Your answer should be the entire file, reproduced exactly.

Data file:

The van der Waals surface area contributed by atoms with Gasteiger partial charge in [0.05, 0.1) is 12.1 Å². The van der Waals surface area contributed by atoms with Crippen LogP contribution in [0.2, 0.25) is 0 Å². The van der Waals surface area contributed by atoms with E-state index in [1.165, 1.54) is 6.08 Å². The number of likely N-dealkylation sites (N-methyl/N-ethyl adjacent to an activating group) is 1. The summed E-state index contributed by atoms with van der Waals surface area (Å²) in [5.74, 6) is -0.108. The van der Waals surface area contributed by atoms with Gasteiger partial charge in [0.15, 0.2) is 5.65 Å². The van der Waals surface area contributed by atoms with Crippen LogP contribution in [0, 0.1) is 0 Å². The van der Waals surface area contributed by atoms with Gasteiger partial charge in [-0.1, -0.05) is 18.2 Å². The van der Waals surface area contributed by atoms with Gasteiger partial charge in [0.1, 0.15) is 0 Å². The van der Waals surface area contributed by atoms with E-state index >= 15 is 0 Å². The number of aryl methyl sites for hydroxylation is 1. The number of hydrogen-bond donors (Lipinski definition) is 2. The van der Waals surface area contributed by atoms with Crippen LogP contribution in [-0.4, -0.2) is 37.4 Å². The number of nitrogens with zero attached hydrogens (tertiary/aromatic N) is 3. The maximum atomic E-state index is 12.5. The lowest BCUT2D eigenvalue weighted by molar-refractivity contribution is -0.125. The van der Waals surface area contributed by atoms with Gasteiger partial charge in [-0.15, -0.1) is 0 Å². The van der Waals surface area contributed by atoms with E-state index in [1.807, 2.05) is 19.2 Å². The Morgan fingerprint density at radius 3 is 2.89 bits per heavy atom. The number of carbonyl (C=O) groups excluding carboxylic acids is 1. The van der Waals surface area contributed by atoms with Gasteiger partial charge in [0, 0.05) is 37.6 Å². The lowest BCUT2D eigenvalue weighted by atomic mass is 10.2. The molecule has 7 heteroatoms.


The van der Waals surface area contributed by atoms with Gasteiger partial charge in [0.05, 0.1) is 12.1 Å². The van der Waals surface area contributed by atoms with Crippen LogP contribution in [0.2, 0.25) is 0 Å². The van der Waals surface area contributed by atoms with E-state index in [1.165, 1.54) is 6.08 Å². The number of likely N-dealkylation sites (N-methyl/N-ethyl adjacent to an activating group) is 1. The summed E-state index contributed by atoms with van der Waals surface area (Å²) in [5.74, 6) is -0.108. The van der Waals surface area contributed by atoms with Gasteiger partial charge in [0.15, 0.2) is 5.65 Å². The van der Waals surface area contributed by atoms with Crippen LogP contribution in [0, 0.1) is 0 Å². The van der Waals surface area contributed by atoms with Gasteiger partial charge in [-0.1, -0.05) is 18.2 Å². The van der Waals surface area contributed by atoms with Gasteiger partial charge in [0.1, 0.15) is 0 Å². The van der Waals surface area contributed by atoms with E-state index >= 15 is 0 Å². The number of aryl methyl sites for hydroxylation is 1. The number of hydrogen-bond donors (Lipinski definition) is 2. The van der Waals surface area contributed by atoms with Crippen LogP contribution in [-0.4, -0.2) is 37.4 Å². The number of nitrogens with zero attached hydrogens (tertiary/aromatic N) is 3. The maximum atomic E-state index is 12.5. The lowest BCUT2D eigenvalue weighted by molar-refractivity contribution is -0.125. The van der Waals surface area contributed by atoms with Gasteiger partial charge in [-0.15, -0.1) is 0 Å². The van der Waals surface area contributed by atoms with E-state index in [1.807, 2.05) is 19.2 Å². The Morgan fingerprint density at radius 3 is 2.89 bits per heavy atom. The number of carbonyl (C=O) groups excluding carboxylic acids is 1. The van der Waals surface area contributed by atoms with Gasteiger partial charge in [0, 0.05) is 37.6 Å². The lowest BCUT2D eigenvalue weighted by atomic mass is 10.2. The molecule has 7 heteroatoms.